You should also consider your annual percentage rate (APR), insurance premiums, maintenance fees and taxes. It’s tempting to only think about the vehicle’s sticker price, but factoring in these additional costs should help keep your budget realistic.

Step 2: Figure out what type of car you want.

Decide what type of vehicle you want by thinking about how you intend to use it. If you have a long commute or want to take long road trips, look for a car with good gas mileage and not too many miles on the odometer. If you have a family, consider a minivan or large SUV that can fit everyone comfortably.

Many car buyers start by thinking about the make of their next vehicle, but this should really be a decision for later in the process.

Next, rank the importance of the following factors, according to your personal preferences:

Performance, Safety, Reliability, Styling, Efficiency, Capability, Comfort features, Fuel economy.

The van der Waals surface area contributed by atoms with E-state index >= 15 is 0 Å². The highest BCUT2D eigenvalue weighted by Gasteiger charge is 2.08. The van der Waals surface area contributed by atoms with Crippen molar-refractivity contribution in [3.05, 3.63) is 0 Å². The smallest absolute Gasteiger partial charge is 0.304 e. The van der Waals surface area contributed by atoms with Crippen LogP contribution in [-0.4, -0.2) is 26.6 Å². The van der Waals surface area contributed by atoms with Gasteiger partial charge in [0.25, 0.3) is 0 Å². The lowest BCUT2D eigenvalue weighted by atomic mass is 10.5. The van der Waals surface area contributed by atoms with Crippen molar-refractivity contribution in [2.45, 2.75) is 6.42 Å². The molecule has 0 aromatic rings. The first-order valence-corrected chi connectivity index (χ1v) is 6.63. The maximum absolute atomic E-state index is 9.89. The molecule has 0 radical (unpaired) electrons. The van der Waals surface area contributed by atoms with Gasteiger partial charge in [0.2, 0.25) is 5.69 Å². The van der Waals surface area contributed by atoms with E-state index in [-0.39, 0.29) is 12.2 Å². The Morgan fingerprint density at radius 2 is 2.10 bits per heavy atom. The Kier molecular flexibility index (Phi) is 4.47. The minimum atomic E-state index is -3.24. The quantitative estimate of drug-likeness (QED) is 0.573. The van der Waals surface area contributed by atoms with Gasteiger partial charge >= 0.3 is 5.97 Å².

Think about your needs and how they may change in the future. For instance, if you are a soon-to-be parent, a vehicle with four doors and ample cargo space may be at the top of your list — and two-door coupes might automatically be off your list. If you need a lot of cargo and passenger space, consider an SUV or minivan.  Performance might be important if you’re shopping for a sports car, but it’s less of a priority in a commuter vehicle. Likewise, if you want maximum comfort, it’s a good idea to compare the availability of features like Bluetooth connectivity, heated seats and blind-spot detectors.  If you drive a higher number of miles and want better fuel economy, getting a plug-in hybrid electric vehicle (PHEV) or traditional hybrid vehicle may be at the top of your list.

Step 3: Research vehicles.

Once you know what you want out of your vehicle, you can start searching for the makes, models and years that meet your needs. It’s not a bad idea to do some research on car brands as a whole, but it’s more efficient to look at the models offered by different automakers that meet your requirements.